The basics of strength training
The aim of strength training itself is to increase one's own strength or to maintain an achieved level of strength.
On the one hand, the athlete can succeed in this by increasing the muscle cross-section. In this case, muscle building takes place and the athlete is then able to perform better. This is the hypertrophy of a muscle, in which the individual muscle fibers increase in thickness. Whether hyperplasia, i.e. an increase in muscle fibres, can also occur is considered unlikely. Alternatively, an increase in performance can also be achieved by increasing intermuscular and intramuscular coordination. This simply means that the muscle fibres and muscle groups can be better controlled by the central nervous system through training and work together more efficiently. The athlete is therefore able to achieve an increase in performance without having to gain weight, as muscles have a high density and weigh a corresponding amount. A weight gain that often limits performance is thus avoided.
Who is strength training suitable for?
Strength training is suitable for almost all age groups and objectives. Thus the ambitious 20-year-old competitive athlete as well as the 70-year-old pensioner benefit from a specifically coordinated strength training. A prerequisite, however, is that previous risk factors have been excluded and that the training program is tailored to the athlete. In particular, the cardiovascular system should be checked by a doctor before starting sports. The same applies to the active and passive musculoskeletal system. Children and young people represent a special group. For children, such training should be completely dispensed with. Young people should train primarily with their own body weight and not in the range of maximum strength. The reason for this is that growth has not yet been completed.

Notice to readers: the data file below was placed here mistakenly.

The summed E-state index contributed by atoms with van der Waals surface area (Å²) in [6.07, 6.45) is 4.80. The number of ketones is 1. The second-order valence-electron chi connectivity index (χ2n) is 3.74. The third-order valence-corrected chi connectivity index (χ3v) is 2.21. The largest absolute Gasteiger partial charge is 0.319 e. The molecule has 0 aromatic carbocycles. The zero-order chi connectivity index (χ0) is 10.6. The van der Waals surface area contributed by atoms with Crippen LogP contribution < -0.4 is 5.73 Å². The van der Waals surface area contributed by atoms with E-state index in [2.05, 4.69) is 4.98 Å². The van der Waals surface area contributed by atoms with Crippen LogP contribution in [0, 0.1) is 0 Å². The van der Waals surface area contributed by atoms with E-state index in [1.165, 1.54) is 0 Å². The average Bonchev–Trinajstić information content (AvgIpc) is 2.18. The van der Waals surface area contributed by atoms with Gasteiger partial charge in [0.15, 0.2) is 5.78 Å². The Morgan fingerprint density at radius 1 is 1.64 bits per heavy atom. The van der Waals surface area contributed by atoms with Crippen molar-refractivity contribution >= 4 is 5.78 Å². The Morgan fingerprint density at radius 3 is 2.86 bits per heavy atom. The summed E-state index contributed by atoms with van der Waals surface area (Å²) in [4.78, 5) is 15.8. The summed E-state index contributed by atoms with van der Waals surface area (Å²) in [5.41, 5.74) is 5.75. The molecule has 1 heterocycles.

Training strength not only increases strength, it also has other health benefits.
On the one hand, muscular imbalances are prevented and postural deformities are avoided.
In addition, an increase in muscle size increases basal metabolic rate, which in turn helps to regulate weight. After all, the athlete burns more calories at rest, which makes weight gain less likely. This effect becomes even more intense as soon as strength training and cardio are combined.
Typical exercises for different muscle groups With the
appropriate equipment almost all muscles of the body can be trained. Athletes, however, should not neglect the large main muscles, which can be trained efficiently with classical exercises.
As an example the chest training can serve here. Classic exercises for the large pectoral muscle (Pectoralis Major) are bench press, butterfly and push-ups. This already makes it clear how different equipment can be used. In the case of bench press the athlete needs free weights and a long bench, in the case of butterfly a power machine and in the case of push-ups nothing. But even push-ups can increase in intensity if, for example, a weight vest increases resistance.
The methods of strength trainingIn the
field of methods,
classical strength endurance training and maximum strength training play the most important role in fitness.
In strength endurance training, the athlete masters an exercise in 3 to 5 sets of 20 to 30 repetitions each, whereby only about 20 to 40% of the maximum strength is chosen as resistance.
As expected, the maximum strength training is more intensive and focuses on 2 to 3 sets with 8 to 12 repetitions. However, significantly higher resistances of 70 to 90% of the maximum force are mastered here.